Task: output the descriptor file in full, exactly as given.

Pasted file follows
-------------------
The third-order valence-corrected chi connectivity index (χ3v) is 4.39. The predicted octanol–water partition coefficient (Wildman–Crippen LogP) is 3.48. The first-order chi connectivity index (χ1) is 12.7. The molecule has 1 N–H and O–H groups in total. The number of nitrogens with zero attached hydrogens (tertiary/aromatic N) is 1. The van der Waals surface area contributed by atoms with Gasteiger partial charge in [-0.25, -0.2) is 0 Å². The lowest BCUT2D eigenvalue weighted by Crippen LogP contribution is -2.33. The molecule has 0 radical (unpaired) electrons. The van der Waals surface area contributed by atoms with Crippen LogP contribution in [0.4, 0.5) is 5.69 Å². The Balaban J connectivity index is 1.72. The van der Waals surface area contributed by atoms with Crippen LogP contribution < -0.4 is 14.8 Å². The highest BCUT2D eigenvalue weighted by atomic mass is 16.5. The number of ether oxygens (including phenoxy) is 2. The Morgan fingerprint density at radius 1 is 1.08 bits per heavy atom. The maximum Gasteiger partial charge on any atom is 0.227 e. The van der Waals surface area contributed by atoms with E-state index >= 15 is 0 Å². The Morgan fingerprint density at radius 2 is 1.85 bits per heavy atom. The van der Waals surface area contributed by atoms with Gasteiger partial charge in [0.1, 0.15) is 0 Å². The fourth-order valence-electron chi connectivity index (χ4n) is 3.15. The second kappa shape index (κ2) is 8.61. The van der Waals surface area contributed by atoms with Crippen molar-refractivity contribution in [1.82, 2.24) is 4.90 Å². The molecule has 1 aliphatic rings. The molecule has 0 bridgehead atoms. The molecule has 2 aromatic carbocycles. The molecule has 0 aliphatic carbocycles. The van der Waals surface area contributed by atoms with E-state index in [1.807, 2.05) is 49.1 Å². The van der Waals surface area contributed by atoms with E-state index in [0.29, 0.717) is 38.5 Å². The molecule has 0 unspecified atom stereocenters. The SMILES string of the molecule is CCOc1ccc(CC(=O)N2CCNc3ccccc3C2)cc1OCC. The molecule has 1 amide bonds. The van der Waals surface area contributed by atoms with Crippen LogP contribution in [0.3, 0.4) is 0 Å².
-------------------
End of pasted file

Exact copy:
The third-order valence-corrected chi connectivity index (χ3v) is 4.39. The predicted octanol–water partition coefficient (Wildman–Crippen LogP) is 3.48. The first-order chi connectivity index (χ1) is 12.7. The molecule has 1 N–H and O–H groups in total. The number of nitrogens with zero attached hydrogens (tertiary/aromatic N) is 1. The van der Waals surface area contributed by atoms with Gasteiger partial charge in [-0.25, -0.2) is 0 Å². The lowest BCUT2D eigenvalue weighted by Crippen LogP contribution is -2.33. The molecule has 0 radical (unpaired) electrons. The van der Waals surface area contributed by atoms with Crippen LogP contribution in [0.4, 0.5) is 5.69 Å². The Balaban J connectivity index is 1.72. The van der Waals surface area contributed by atoms with Crippen LogP contribution < -0.4 is 14.8 Å². The highest BCUT2D eigenvalue weighted by atomic mass is 16.5. The number of ether oxygens (including phenoxy) is 2. The Morgan fingerprint density at radius 1 is 1.08 bits per heavy atom. The maximum Gasteiger partial charge on any atom is 0.227 e. The van der Waals surface area contributed by atoms with E-state index >= 15 is 0 Å². The Morgan fingerprint density at radius 2 is 1.85 bits per heavy atom. The van der Waals surface area contributed by atoms with Gasteiger partial charge in [0.1, 0.15) is 0 Å². The fourth-order valence-electron chi connectivity index (χ4n) is 3.15. The second kappa shape index (κ2) is 8.61. The van der Waals surface area contributed by atoms with Crippen molar-refractivity contribution in [1.82, 2.24) is 4.90 Å². The molecule has 1 aliphatic rings. The molecule has 0 bridgehead atoms. The molecule has 2 aromatic carbocycles. The molecule has 0 aliphatic carbocycles. The van der Waals surface area contributed by atoms with E-state index in [1.807, 2.05) is 49.1 Å². The van der Waals surface area contributed by atoms with E-state index in [0.29, 0.717) is 38.5 Å². The molecule has 0 unspecified atom stereocenters. The SMILES string of the molecule is CCOc1ccc(CC(=O)N2CCNc3ccccc3C2)cc1OCC. The molecule has 1 amide bonds. The van der Waals surface area contributed by atoms with Crippen LogP contribution in [0.3, 0.4) is 0 Å².